Risk of incident circulatory disease in patients treated for differentiated thyroid carcinoma with no history of cardiovascular disease


The incidence of differentiated thyroid cancer (DTC) is increasing, yet the prognosis is favourable and long-term survival is expected. Exogenous TSH suppression has been used for many years to prevent DTC recurrence and may be associated with increased risks of circulatory diseases.


Risks of circulatory disease in patients treated for DTC were compared to randomly matched patients without DTC (controls) up to a 1:5 ratio using age, sex, body mass index (BMI) and smoking as the matching parameters in a population-based, open cohort study using The Health Improvement Network.


A total of 3009 patients treated for DTC with no pre-existing cardiovascular disease were identified and matched to 11 303 controls, followed up to median of 5 years.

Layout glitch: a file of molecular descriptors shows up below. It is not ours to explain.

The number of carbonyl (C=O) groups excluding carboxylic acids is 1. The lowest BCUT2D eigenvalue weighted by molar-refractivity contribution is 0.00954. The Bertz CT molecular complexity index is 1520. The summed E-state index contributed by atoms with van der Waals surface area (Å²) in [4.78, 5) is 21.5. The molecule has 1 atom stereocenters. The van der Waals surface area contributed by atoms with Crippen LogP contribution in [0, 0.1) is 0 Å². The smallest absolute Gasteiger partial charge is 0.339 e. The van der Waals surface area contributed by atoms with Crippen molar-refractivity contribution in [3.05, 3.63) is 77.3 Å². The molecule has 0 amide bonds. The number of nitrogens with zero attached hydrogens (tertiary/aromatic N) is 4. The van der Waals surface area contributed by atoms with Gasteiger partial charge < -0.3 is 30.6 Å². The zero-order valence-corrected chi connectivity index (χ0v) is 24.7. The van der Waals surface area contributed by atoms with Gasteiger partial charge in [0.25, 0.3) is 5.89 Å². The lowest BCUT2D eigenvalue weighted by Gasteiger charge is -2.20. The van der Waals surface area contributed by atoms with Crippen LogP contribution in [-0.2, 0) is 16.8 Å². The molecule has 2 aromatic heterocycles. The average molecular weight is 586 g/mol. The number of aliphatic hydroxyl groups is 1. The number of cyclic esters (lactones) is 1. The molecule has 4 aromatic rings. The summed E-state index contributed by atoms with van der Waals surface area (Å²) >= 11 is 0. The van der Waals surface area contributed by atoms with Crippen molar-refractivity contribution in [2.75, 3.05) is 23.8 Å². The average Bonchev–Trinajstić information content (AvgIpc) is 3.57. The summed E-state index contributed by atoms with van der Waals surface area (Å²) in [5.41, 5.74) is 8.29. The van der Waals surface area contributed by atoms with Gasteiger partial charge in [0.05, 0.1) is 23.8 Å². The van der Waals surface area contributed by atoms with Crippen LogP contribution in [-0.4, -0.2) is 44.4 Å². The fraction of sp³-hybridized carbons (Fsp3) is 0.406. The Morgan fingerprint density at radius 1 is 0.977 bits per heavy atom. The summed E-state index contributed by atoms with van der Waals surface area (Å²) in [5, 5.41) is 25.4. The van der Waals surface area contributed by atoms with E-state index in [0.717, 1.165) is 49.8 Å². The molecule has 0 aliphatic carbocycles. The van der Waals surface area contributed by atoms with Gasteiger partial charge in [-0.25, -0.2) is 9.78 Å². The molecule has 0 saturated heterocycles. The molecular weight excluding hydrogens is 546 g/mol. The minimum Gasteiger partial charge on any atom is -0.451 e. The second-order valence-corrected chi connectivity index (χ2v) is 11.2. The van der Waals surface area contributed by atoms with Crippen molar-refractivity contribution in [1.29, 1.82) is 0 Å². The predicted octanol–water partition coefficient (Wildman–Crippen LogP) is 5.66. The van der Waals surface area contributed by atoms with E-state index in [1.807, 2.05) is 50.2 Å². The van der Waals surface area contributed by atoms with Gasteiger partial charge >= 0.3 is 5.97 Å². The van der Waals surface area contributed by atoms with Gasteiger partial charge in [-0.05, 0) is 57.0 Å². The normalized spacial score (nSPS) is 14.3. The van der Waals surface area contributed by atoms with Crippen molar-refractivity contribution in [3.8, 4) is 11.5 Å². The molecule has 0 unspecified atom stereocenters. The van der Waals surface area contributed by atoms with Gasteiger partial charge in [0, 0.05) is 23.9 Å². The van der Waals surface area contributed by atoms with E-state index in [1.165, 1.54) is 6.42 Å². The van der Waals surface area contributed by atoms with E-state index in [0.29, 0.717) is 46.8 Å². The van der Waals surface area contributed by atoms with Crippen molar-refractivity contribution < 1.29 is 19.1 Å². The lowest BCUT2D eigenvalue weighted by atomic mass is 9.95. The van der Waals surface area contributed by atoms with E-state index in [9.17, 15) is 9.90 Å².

A total of 1259 incident circulatory events were recorded during the observation period. No difference in the risk of ischaemic heart disease (IHD) (adjusted hazards ratio [aHR]: 1.04, 95% CI: 0.80-1.36) or heart failure (HF) (aHR: 1.27, 95% CI: 0.89-1.81) was detected. The risk of atrial fibrillation (AF) and stroke was significantly higher in patients with DTC (aHR: 1.71, 95% CI: 1.36-2.15 and aHR: 1.34, 95% CI: 1.05-1.72, respectively). In a sensitivity analysis limited to newly diagnosed patients with DTC, only the risk of AF was consistently elevated (aHR: 1.86, 95% CI: 1.33-2.60).


The increased risk of AF in patients who have undergone treatment for DTC but without pre-existing CVD may warrant periodic screening for this arrhythmia. Whereas no evidence of increased risk of IHD or HF was observed, the increased risk of stroke/TIA warrants further investigation.